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Wednesday, February 23, 2011

3G Mobile Service Performance: End-to-End QoS concept in 3GPP & 3GPP2

I do recall a few years ago data telecommunication networks caused an important revolution worldwide, allowing quick and easy communication between parties. At that stage, very basic services like file transfer or e-mail were supported, and service requirements were not an issue.
However, one of the most significant achievements along the years has been the support for a richer variety of services and a higher level of service personalization.

The different nature of the services implies particular quality requirements that need to be fulfilled in order to satisfy the end-user expectations. For instance, listening to the radio through the Internet requires a lower delay compared to an e-mail service, while the e-mail service requires higher reliability compared to the radio audio information. This basic service classification is just the starting point for different research areas and the development of a wide set of mechanisms and protocols oriented to classify, differentiate or provide a special treatment to each data flow. These mechanisms are the principles of Quality of Service (QoS) management.

As wireless data services makes use of both the cellular networks and the IP-based Internet for providing the service, both set of protocols and functionalities must cooperate to provide a seamless end-to-end QoS. Both IETF and 3GPP/3GPP2 are contributing to the standardization of QoS-oriented mechanisms and protocols in IP and cellular networks.

The figure below represents the scope of 3GPP and IETF in the end-to-end path of a mobile network. It can be observed how 3GPP is initially covering the whole wireless network, towards the interfaces to Internet. However, as IP-based Radio Access Networks (RANs) will be developed in the near future, IETF mechanisms and procedures will become more relevant in the wireless side, and the coordination between both systems will be critical.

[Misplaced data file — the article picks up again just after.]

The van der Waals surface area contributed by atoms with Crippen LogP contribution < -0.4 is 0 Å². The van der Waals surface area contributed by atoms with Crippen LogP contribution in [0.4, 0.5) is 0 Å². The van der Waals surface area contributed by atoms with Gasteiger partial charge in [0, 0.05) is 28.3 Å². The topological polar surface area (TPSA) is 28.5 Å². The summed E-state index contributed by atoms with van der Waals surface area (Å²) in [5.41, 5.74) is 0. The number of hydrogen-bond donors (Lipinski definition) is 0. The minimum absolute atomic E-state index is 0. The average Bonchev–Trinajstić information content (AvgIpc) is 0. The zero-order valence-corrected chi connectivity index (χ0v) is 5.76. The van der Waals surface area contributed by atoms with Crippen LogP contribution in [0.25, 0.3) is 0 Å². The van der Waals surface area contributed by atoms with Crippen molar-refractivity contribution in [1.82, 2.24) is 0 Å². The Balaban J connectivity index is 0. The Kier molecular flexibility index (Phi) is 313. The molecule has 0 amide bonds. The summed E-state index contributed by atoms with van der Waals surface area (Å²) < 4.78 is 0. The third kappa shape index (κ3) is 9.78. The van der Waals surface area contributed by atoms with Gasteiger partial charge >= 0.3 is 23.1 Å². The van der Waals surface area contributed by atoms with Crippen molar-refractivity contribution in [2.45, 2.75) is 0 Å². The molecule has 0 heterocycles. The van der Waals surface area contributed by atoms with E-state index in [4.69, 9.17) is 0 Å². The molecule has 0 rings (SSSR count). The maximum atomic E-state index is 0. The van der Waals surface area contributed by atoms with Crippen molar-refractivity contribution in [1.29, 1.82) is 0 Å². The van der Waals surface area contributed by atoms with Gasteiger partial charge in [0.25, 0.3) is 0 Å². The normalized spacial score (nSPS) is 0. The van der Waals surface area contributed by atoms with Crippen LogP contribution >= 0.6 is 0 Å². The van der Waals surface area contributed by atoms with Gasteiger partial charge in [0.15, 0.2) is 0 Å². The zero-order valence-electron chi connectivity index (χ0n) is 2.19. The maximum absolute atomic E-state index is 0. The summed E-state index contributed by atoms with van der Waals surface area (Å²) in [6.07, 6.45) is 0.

The gateway interconnecting the mobile network with the external IP network (e.g. Gateway GPRS Support Node, GGSN, in 3GPP architecture) is responsible for the mapping between the cellular QoS parameters and the IP QoS parameters, and plays a very important role in maintaining a consistent service level between both domains.

The concept of QoS has been created and defined in order to provide different treatments to traffic from different services and/or users. QoS is a broad concept that can be decomposed in the QoS provided in the different domains and layers of the system, but that has significance only when considered end-to-end, as the final QoS provided is always determined by the weakest layer

More specifically, QoS mechanisms are responsible for the traffic management and service differentiation from the network point of view, i.e. according to certain quality requirements specified by the application, the network functionalities treat each service according to their own requirements. However, the perception of service quality from end-user point of view is a wider and more subjective issue, also defined as Quality of Experience (QoE). In any case, from the cellular network perspective the best way to try to ensure a good QoE is to provide a good end-to-end QoS. QoS management architecture defined in the different standardization forums such as 3GPP and 3GPP2 have defined the end-to-end QoS as a combination of QoS provisioning in different layers of the subsystem. I demonstrate this common approach as below;

End-to-end QoS is achieved by mapping the end-to-end requirements onto a proper configuration along the different mechanisms available in the \ network. For instance, the RAN includes QoS-aware mechanisms like AC, channel allocation, packet scheduler, power control or handover control that may differentiate among services and/or users. This is illustrated below;

In the core network, there exist many other mechanisms such as congestion control, authorization of resources, RR for real-time services, etc. Additionally, the operator may include any IP-based QoS method within its own intranet as well as a proper mapping between mobile and external networks.

The end-to-end service is defined on top of UMTS/GPRS bearers and external bearers. The UMTS/GPRS bearers follow a bottom-up philosophy, being the upper bearers defined on top of the capacity provided by the lower bearers. As an example, UMTS bearer is compound of radio access bearer and core network bearer; while the radio access bearer is compound of a radio bearer and Iu bearer. Each of the bearers shown in the figures above, have their own QoS mechanism; therefore QoS provisioning can be layered or classified also by QoS mechanisms per bearer, being end-to end QoS the result of the combination of the different QoS mechanisms through the different system bearers.

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